With a surplus, gasoline accumulates at gas stations, in tanker trucks, in pipelines, and at oil refineries. This accumulation puts pressure on gasoline sellers. If a surplus remains unsold, those firms involved in making and selling gasoline are not receiving enough cash to pay their workers and cover their expenses. In this situation, some firms will want to cut prices, because it is better to sell at a lower price than not to sell at all. Once some sellers start cutting prices; others will follow to avoid losing sales. These price reductions will, in turn, stimulate a higher quantity demanded.

How far will the price fall? Whenever there is a surplus, the price will drop until the surplus goes away. When the surplus is eliminated, the quantity supplied just equals the quantity demanded—that is, the amount that producers want to sell exactly equals the amount that consumers want to buy. We call this equilibrium, which means “balance.” In this case, the equilibrium occurs at a price of $1.40 per gallon and at a quantity of 600 gallons. You can see this in Figure 2 (and Figure 1) where the supply and demand curves cross. You can also find it in Table 1 (the numbers in bold).

Practice Questions

Shortage or Excess Demand

Let’s return to our gasoline problem. Suppose that the price is $1.20 per gallon, as the dashed horizontal line at this price in Figure 3, below, shows. At this price, the quantity demanded is 700 gallons, and the quantity supplied is 550 gallons.

This graph has the same datapoints plotted as Figure 1. and shows the same Supply and Demand curve intersecting at an equilibrium point of 600 million gallons of gas demanded at a price of $1.40 per gallon. This graph highlights the concept of an excess demand (also known as a shortage) by showing that at a price of $1.20 per gallon, 550 million gallons of gas are supplied while 700 million gallons of gas are demanded.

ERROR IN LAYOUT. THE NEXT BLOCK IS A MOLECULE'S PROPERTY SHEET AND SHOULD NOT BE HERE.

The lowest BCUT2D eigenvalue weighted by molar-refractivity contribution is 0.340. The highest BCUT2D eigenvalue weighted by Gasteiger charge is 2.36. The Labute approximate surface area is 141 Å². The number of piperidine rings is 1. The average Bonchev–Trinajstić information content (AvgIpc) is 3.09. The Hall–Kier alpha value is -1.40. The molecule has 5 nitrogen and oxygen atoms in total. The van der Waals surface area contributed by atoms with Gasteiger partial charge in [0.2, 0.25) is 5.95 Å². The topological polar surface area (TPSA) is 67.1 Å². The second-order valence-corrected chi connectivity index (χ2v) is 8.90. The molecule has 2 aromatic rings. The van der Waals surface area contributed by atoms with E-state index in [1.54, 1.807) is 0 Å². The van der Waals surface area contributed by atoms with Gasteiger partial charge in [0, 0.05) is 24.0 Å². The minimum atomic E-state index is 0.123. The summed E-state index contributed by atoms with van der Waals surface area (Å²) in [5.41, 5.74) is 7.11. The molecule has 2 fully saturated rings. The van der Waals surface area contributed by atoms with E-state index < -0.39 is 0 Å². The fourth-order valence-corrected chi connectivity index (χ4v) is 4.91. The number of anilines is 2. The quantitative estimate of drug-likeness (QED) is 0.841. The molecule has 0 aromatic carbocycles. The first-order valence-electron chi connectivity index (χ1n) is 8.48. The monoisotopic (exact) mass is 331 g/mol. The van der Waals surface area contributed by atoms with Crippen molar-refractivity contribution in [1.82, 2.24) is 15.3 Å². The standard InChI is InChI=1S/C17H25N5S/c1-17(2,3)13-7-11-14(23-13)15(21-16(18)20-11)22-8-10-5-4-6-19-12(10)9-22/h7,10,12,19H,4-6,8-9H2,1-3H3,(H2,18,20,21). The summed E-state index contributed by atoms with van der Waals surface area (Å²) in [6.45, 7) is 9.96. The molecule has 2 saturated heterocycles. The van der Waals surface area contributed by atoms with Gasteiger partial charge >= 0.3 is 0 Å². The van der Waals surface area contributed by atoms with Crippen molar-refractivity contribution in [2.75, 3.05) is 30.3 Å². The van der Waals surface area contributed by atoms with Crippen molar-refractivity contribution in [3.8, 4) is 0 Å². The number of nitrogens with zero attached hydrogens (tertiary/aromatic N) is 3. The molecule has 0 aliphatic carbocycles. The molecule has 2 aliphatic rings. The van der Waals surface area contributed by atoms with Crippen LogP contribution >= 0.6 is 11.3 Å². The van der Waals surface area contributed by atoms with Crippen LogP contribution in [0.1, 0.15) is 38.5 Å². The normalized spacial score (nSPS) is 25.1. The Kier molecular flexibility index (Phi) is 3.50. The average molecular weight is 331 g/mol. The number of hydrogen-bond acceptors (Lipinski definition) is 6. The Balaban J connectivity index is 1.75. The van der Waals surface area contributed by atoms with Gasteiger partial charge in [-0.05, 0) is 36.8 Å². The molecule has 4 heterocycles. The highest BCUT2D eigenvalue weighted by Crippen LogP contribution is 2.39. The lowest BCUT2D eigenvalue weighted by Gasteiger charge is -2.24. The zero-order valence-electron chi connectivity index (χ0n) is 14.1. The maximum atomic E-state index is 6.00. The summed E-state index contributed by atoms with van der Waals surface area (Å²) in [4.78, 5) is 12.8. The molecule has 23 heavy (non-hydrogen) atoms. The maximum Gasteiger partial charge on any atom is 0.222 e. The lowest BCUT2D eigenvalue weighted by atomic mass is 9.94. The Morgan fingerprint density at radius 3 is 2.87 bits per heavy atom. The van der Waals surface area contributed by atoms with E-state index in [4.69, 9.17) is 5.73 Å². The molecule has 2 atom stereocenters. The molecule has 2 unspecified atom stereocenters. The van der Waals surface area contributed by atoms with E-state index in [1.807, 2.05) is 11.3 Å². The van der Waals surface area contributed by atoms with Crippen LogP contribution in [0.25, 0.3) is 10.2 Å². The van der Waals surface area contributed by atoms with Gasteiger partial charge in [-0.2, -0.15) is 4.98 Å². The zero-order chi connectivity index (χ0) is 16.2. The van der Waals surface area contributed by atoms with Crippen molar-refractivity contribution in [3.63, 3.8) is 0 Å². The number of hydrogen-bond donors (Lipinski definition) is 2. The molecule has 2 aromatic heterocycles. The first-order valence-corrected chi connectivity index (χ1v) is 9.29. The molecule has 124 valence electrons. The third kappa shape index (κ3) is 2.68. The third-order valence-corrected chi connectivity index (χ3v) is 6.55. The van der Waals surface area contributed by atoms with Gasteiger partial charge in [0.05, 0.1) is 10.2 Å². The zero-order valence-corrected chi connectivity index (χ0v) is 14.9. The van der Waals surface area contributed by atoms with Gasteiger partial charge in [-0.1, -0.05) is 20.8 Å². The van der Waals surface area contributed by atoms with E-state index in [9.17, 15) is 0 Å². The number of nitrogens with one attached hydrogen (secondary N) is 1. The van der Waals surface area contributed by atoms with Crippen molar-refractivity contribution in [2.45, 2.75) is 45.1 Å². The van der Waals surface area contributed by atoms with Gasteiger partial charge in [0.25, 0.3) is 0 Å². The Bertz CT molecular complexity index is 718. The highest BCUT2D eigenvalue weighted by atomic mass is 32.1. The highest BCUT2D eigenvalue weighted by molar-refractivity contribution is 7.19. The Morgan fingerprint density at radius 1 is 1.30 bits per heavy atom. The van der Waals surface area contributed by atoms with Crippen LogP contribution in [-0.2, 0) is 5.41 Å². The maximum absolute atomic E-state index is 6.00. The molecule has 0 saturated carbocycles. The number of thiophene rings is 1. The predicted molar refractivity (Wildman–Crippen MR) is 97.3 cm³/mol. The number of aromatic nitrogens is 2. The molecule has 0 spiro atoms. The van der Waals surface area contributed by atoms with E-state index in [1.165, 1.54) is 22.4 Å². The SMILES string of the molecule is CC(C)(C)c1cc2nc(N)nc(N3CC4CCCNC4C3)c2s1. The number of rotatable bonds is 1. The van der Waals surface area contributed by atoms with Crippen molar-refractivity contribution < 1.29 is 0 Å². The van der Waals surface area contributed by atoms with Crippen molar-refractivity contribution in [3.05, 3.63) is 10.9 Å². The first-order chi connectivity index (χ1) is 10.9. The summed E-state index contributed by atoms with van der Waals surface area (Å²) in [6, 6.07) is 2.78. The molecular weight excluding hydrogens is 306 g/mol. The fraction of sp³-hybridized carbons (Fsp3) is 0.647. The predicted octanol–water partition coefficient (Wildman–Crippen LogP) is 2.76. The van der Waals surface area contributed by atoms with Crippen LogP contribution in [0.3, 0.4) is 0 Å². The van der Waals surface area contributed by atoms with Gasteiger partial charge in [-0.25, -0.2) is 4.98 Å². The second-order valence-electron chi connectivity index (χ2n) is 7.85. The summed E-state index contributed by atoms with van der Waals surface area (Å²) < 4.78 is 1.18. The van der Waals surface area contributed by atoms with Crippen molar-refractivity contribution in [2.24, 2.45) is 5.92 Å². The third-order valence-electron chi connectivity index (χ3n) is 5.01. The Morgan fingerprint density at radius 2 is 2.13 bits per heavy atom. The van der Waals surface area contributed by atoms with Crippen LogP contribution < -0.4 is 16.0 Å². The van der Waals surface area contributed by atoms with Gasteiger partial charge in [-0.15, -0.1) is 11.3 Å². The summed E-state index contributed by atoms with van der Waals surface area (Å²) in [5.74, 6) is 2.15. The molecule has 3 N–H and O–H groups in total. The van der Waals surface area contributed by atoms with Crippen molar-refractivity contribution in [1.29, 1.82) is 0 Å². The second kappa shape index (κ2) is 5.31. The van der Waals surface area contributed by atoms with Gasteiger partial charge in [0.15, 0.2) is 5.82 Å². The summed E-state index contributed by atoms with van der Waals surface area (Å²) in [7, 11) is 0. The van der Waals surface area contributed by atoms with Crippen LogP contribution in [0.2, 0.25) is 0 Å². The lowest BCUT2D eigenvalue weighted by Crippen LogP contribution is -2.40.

Figure 3. A price below equilibrium creates a shortage.

Quantity supplied (550) is less than quantity demanded (700). Or, to put it in words, the amount that producers want to sell is less than the amount that consumers want to buy. We call this a situation of excess demand (since Qd > Qs) or a shortage.

In this situation, eager gasoline buyers mob the gas stations, only to find many stations running short of fuel. Oil companies and gas stations recognize that they have an opportunity to make higher profits by selling what gasoline they have at a higher price. These price increases will stimulate the quantity supplied and reduce the quantity demanded. As this occurs, the shortage will decrease. How far will the price rise? The price will rise until the shortage is eliminated and the quantity supplied equals quantity demanded. In other words, the market will be in equilibrium again. As before, the equilibrium occurs at a price of $1.40 per gallon and at a quantity of 600 gallons.

Generally any time the price for a good is below the equilibrium level, incentives built into the structure of demand and supply will create pressures for the price to rise. Similarly, any time the price for a good is above the equilibrium level, similar pressures will generally cause the price to fall.

As you can see, the quantity supplied or quantity demanded in a free market will correct over time to restore balance, or equilibrium.